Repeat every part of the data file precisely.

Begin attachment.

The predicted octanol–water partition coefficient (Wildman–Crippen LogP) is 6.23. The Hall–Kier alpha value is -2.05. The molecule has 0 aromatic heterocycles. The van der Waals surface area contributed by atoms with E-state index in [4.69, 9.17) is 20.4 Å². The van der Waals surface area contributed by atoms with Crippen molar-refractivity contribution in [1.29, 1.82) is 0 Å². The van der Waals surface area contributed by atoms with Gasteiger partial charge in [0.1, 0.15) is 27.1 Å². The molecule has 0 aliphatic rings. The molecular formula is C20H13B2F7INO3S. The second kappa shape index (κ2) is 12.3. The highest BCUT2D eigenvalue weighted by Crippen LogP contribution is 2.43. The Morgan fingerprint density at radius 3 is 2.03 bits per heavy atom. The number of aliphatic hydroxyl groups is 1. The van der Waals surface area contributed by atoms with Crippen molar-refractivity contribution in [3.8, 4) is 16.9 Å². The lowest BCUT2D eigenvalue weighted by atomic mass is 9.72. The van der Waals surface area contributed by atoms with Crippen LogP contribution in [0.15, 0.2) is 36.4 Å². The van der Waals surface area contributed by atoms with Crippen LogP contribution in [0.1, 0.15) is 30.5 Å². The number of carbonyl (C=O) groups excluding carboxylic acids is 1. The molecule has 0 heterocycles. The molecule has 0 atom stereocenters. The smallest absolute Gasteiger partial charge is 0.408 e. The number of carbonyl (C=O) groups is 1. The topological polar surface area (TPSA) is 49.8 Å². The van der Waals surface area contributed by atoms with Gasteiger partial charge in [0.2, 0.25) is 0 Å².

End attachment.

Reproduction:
The predicted octanol–water partition coefficient (Wildman–Crippen LogP) is 6.23. The Hall–Kier alpha value is -2.05. The molecule has 0 aromatic heterocycles. The van der Waals surface area contributed by atoms with E-state index in [4.69, 9.17) is 20.4 Å². The van der Waals surface area contributed by atoms with Crippen molar-refractivity contribution in [1.29, 1.82) is 0 Å². The van der Waals surface area contributed by atoms with Gasteiger partial charge in [0.1, 0.15) is 27.1 Å². The molecule has 0 aliphatic rings. The molecular formula is C20H13B2F7INO3S. The second kappa shape index (κ2) is 12.3. The highest BCUT2D eigenvalue weighted by Crippen LogP contribution is 2.43. The Morgan fingerprint density at radius 3 is 2.03 bits per heavy atom. The number of aliphatic hydroxyl groups is 1. The van der Waals surface area contributed by atoms with Crippen molar-refractivity contribution in [3.8, 4) is 16.9 Å². The lowest BCUT2D eigenvalue weighted by atomic mass is 9.72. The van der Waals surface area contributed by atoms with Crippen LogP contribution in [0.15, 0.2) is 36.4 Å². The van der Waals surface area contributed by atoms with Crippen LogP contribution in [0.1, 0.15) is 30.5 Å². The number of carbonyl (C=O) groups excluding carboxylic acids is 1. The molecule has 0 heterocycles. The molecule has 0 atom stereocenters. The smallest absolute Gasteiger partial charge is 0.408 e. The number of carbonyl (C=O) groups is 1. The topological polar surface area (TPSA) is 49.8 Å². The van der Waals surface area contributed by atoms with Gasteiger partial charge in [0.2, 0.25) is 0 Å².